Friday, April 13, 2012

Cajun Snapper

We're eating a lot more fish and snapper is one of our favorites.  It's fresh, firm, tasty, local and sustainable so it's good all the way round. Two important things to know about snapper.  You need a pair of needle nose pliers to pull the bones out. If you raid the work bench give the tool a good wash with soap and water before you use it with food. The bones are thick and run up the center of the filet half way to the tail. Grab the end of a bone with the pliers and put your fingers in front of them to strip the flesh off the bone as you pull.  There's usually five or six of them. Feel the whole filet to make sure you haven't missed any.  A bone on the plate bothers everyone.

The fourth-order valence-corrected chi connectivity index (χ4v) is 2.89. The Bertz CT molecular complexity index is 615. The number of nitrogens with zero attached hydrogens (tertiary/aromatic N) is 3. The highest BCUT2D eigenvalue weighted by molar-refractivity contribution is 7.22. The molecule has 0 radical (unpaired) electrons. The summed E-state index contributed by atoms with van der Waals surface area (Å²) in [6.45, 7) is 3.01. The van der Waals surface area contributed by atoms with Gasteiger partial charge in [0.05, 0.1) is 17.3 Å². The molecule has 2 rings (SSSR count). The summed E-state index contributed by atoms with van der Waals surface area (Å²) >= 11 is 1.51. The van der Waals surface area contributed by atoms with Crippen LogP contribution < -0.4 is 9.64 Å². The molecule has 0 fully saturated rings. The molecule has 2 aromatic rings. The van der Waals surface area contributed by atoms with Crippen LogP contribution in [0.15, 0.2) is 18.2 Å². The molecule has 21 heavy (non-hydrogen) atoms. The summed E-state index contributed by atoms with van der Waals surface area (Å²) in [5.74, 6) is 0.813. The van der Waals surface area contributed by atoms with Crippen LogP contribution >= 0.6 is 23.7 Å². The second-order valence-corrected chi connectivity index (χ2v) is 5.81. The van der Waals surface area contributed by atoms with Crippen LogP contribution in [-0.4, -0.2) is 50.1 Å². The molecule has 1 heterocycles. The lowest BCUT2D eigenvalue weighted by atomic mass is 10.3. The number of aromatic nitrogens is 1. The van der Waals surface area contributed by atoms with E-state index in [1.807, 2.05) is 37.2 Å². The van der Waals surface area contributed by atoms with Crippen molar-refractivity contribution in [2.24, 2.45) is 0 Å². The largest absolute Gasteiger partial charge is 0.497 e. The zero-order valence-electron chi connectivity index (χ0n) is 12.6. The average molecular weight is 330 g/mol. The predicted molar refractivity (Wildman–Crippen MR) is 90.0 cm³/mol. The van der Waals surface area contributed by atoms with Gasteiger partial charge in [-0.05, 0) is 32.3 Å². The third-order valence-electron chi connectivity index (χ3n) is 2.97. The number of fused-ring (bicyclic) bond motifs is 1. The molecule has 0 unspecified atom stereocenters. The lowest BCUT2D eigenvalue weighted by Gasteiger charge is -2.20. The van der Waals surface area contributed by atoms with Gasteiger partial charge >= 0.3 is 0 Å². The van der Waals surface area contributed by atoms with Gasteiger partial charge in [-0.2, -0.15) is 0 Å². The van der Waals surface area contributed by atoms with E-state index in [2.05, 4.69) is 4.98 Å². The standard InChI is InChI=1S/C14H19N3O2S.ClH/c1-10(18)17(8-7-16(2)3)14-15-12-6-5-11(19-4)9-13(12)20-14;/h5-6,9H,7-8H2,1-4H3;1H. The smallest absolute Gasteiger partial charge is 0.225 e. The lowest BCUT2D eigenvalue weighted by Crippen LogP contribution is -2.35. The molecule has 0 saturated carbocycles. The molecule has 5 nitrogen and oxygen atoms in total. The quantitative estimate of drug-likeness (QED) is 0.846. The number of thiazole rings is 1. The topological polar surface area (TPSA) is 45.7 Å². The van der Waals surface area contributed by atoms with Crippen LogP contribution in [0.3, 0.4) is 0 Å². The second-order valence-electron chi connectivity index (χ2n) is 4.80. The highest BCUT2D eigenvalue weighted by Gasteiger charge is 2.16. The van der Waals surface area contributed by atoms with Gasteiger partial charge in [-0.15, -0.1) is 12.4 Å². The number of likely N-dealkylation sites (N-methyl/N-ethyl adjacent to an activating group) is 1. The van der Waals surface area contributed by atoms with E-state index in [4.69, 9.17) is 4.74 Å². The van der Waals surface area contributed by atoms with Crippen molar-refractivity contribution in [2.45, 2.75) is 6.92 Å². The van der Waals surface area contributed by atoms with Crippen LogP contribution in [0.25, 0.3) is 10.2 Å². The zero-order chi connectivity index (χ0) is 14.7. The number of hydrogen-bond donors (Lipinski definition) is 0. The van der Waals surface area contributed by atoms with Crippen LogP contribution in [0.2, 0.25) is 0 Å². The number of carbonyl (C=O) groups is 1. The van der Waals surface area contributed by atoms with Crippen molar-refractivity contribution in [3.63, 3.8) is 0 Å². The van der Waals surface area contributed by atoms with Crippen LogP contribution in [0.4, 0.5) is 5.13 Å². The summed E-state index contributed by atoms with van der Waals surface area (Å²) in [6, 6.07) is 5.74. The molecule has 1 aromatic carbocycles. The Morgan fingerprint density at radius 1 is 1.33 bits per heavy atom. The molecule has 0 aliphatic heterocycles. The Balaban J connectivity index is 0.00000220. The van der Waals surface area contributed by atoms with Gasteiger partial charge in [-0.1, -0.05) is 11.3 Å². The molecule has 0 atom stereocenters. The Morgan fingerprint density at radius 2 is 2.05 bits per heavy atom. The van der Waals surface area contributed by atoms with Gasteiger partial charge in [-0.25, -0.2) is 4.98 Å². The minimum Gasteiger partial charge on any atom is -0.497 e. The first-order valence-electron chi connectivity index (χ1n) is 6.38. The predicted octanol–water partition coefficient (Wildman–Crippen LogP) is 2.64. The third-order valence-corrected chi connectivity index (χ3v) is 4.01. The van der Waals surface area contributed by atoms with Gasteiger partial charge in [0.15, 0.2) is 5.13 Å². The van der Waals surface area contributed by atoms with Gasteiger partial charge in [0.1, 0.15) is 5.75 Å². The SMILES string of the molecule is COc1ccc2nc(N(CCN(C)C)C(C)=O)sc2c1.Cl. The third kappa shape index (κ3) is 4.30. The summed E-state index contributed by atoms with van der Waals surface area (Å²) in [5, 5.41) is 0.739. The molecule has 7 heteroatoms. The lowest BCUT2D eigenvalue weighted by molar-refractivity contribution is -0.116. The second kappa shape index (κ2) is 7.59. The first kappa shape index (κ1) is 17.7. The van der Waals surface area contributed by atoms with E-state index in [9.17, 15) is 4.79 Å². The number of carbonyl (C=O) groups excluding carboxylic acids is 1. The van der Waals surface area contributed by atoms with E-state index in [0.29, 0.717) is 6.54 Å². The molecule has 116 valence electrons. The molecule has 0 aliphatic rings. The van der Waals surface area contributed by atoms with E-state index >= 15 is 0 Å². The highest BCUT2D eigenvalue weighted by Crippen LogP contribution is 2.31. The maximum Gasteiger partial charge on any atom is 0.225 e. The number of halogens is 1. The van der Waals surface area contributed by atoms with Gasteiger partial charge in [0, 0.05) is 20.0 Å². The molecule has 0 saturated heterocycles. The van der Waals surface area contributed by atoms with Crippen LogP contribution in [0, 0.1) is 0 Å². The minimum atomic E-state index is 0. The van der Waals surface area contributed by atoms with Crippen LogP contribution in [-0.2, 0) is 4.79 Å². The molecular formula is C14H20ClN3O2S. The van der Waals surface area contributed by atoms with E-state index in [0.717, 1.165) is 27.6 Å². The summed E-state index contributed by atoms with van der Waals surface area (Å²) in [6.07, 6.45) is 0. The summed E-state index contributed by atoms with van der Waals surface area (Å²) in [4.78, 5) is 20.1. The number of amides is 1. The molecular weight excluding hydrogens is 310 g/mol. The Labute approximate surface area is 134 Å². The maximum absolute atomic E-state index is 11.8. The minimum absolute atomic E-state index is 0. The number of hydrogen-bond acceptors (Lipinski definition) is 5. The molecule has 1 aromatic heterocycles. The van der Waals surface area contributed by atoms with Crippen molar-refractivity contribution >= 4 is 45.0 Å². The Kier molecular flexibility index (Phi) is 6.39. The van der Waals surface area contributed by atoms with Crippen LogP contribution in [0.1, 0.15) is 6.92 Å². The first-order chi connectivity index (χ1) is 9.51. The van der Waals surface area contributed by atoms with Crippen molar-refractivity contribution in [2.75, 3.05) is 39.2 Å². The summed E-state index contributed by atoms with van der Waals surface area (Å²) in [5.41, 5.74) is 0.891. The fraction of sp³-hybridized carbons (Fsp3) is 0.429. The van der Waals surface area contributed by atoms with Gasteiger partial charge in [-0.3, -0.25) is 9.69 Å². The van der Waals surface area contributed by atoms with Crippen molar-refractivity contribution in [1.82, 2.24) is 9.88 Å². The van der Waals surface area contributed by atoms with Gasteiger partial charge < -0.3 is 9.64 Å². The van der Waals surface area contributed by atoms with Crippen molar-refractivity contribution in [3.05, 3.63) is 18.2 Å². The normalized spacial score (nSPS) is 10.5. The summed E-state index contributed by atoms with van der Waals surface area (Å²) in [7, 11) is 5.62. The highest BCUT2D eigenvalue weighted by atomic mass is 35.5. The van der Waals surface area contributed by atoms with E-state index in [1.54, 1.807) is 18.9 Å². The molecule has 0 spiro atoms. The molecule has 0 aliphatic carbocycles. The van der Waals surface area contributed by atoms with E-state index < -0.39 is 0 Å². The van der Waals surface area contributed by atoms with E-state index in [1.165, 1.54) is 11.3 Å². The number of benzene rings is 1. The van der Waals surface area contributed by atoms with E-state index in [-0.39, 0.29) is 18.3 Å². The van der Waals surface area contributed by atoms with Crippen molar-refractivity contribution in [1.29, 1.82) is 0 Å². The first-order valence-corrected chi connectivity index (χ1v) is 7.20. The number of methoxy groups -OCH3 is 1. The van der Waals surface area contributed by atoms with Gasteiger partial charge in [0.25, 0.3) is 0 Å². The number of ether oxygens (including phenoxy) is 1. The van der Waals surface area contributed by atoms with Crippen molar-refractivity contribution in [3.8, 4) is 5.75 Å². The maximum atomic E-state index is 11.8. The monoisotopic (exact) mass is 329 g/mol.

The other thing you need to know is that snapper skin has a very unpleasant fishy taste that you do not want to experience. There usually is a little bit of skin here and there so be sure to trim it all off.  If there is a lot you'll need your sharpest flexible knife to shave the skin off the filet. Careful shopping can save you a lot of time here.  Once it's all clean season it with Cajun spice and lay into a hot oiled frying pan. You can actually see the texture and color of the fish change as it cooks from the bottom up.  When it gets up to the middle of the thickest part, turn it over.

I've been crinkle cutting my carrots which makes them prettier but I haven't really found any better plating arrangement. Taste is great though.

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